First is me snapping the pic. Bottom of Becky’s shirt’s up-over her forehead. I click the camera like it’s what I was born to do.
Lumpy Walmart manager like, “What are you kids doing?”
I say, “Go die!” throwing a cat cage at him through the air.
And then we’re running. Through aisles, zig-zag, and hitting carts clanging when I pass. Uh oh. Hand bleeding. Red juice fling is my game all of a sudden. Splatter an old broad’s sweater. Flick the wall of flat-screens with my life goop.
Becky’s exposé will exist a snapshot forever in the pet aisle. Cat food, treats, toys, Becky full-frontal. That’s after I begged. Dusty knees crawling after her begged. Sorry midget sorry, down on the ground chasing her, sliding on the tile hands cupped.
See, she wasn’t to blame here. Show me the cross; strap it to me like a Jansport.
Fool proof plan? No. Security cameras. NSA. Sam’s your uncle. Whatevs.
Mr. Lumpy huffs. Breathing hard. Could never keep up except we don’t know the store. The layout’s whopper-jawed and I’m high on Grandma’s cabinet pills.
That’s a lie.
Gram’s weak pharms suck chubs. My brand of buzz obliges certain mixed ingredients. A senior I know snaps security caps off Svedka handles in two-moves. Vice grips. I’ve seen her bite them off, too. She’s my hook-up. Two vikes and a big swig: that’s me.
Becky studies harder than me, and I love her for it. I have never felt embarrassed for her in class. She carries herself.
A third forced U-turn. Okay, fine, big check mark in the pills box. I’m seeing blurry.
In the parking lot, a security golf cart, sirens spinning, camps. I see the lights and nope back toward the back. And this is my place in the world as I’m now realizing it, running like a ghost-ride bike into a wall.
I’m sixteen. Ex-girlscout. Weekly acolyte at my church until grade seven.
Now nothing matters to me in school. I vape in the copy room. I’ve stayed up late trying to get the stuff, warp my mush into the shape of a brain. Nothing’s happened for me. It’s boring, but Cunningham, grade giver, says I’ve got composition engrained deeply. Sees it in my photos, says he.
Snatch a Reese’s for fun on my backtrack. I’m chucking trash at babies in strollers. I’m spitting chocolate at Roll Back signs.
I haven’t really done anything with Becky, who’s bi. I kissed on her neck in the car, sucked skin. Vessels burst. The only good bruises come from sex. Ask any of my guy friends. They know. Becky and I split three beers at a party before, and I held her. But that was way back. Freshman shit.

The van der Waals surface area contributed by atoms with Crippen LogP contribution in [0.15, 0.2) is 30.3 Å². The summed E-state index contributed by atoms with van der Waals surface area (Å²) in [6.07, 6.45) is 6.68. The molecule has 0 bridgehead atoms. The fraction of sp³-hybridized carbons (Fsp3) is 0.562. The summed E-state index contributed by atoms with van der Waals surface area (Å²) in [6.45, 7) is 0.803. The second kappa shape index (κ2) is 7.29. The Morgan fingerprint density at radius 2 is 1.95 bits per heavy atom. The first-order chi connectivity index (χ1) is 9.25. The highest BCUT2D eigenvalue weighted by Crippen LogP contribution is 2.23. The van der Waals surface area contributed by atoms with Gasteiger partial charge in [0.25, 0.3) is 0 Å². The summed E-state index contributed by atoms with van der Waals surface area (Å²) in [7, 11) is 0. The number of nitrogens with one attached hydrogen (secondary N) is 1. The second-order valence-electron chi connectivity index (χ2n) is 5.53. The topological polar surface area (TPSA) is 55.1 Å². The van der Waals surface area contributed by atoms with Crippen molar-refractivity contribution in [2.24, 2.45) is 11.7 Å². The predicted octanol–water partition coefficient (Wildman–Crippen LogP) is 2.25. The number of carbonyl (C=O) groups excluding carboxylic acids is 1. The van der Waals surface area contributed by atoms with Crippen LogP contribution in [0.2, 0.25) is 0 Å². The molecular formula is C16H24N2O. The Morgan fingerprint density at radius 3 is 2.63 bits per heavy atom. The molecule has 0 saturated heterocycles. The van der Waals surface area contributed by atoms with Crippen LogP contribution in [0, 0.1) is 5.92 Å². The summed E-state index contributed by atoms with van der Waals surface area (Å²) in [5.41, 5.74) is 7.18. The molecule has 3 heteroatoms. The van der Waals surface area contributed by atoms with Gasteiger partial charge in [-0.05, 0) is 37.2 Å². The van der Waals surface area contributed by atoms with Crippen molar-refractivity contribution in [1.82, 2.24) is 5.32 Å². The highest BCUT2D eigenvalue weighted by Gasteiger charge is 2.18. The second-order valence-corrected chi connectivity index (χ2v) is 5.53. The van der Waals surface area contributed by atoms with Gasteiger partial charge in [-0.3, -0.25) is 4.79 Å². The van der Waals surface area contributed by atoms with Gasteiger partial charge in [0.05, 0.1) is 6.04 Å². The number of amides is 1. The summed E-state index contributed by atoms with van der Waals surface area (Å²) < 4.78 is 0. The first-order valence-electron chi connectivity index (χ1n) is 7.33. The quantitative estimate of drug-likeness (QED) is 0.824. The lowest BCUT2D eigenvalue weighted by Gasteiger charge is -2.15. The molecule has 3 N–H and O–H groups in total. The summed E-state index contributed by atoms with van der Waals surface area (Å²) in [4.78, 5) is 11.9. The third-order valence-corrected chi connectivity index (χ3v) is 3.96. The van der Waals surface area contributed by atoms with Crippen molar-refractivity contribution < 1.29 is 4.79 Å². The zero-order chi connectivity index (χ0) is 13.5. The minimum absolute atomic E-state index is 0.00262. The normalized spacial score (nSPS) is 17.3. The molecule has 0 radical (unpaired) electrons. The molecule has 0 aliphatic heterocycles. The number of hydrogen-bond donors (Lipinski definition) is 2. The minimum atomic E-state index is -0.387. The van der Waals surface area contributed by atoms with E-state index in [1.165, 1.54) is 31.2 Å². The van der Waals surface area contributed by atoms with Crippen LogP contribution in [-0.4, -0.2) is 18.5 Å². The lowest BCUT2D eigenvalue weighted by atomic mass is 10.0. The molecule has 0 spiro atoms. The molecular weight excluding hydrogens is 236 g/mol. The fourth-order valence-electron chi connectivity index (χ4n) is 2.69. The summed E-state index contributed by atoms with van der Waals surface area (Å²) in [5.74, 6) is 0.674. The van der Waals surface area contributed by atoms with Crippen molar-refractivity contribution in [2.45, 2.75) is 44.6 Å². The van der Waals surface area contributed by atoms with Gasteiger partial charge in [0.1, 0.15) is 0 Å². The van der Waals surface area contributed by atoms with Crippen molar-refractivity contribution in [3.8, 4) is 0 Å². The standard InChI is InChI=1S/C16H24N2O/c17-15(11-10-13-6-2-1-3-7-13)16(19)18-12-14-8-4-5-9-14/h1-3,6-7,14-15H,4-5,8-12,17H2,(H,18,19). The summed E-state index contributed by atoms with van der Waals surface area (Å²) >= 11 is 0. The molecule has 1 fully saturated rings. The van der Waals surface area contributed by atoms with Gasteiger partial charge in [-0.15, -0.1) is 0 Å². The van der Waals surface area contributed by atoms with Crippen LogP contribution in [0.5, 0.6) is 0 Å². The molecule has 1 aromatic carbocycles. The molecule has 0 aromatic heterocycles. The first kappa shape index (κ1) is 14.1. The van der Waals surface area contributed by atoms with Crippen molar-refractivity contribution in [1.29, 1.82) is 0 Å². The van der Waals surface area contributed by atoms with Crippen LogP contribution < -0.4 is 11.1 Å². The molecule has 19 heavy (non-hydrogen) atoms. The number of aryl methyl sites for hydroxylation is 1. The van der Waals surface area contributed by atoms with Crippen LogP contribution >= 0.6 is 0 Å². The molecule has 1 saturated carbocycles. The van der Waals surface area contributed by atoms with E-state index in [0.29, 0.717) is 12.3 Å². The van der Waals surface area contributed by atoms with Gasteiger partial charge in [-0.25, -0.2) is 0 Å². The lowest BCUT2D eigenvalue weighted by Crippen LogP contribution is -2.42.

I’m onto Captain at this point. Tossing caps into yards like, “Let’s chug.” Got into an argument with a street sign once. Threw it through a windshield. Captain’s what gets me going.
So my options are few here and what do I do?
I’m thinking I should ditch her. “Split up, let’s cover more ground!”
Whoop! Bathroom break. Lose the hat. Lose the hoodie. A new woman. Bloodied fist, but nothing a cold tap can’t seal.
But, nah. Nah. Nah, that’s not right. The whole I got us into this thing, and she’s a solid girl. Doesn’t deserve that. The garden section, half-outside by design, that’s our best bet.
Over my shoulder Becky’s trailing close. Good.
At this instant, I can’t quite figure how this will play out. Not the Walmart thing; that’s hopeless. Spoiler alert, we’re going to get caught. But the Becky thing.
After it blows over. We’ll be grounded for a bit. I’ll lose phone privileges, but Dad’s a heavy-sleeper. I can breach open-window, roam free. Becky won’t sneak out, wander after me.
Plus she’ll probably hate me. Her parents definitely will.
I should just run away from home after this. Make a dramatic exit. Smash the microwave and slam the backdoor. My dog freaking out behind me.
Lumpy is gaining on us. Pink sweaty forehead like a huge zit. We’re slamming hard right turns, but there he still is in fierce pursuit.
Becky’s holding me back.
I’d book it clear out on my own. Automatic-doors sliding silently closed amidst the debris. I would escape without cohort. Scram minus hanger on.
Becky grabs my hand. Solo, I could disappear.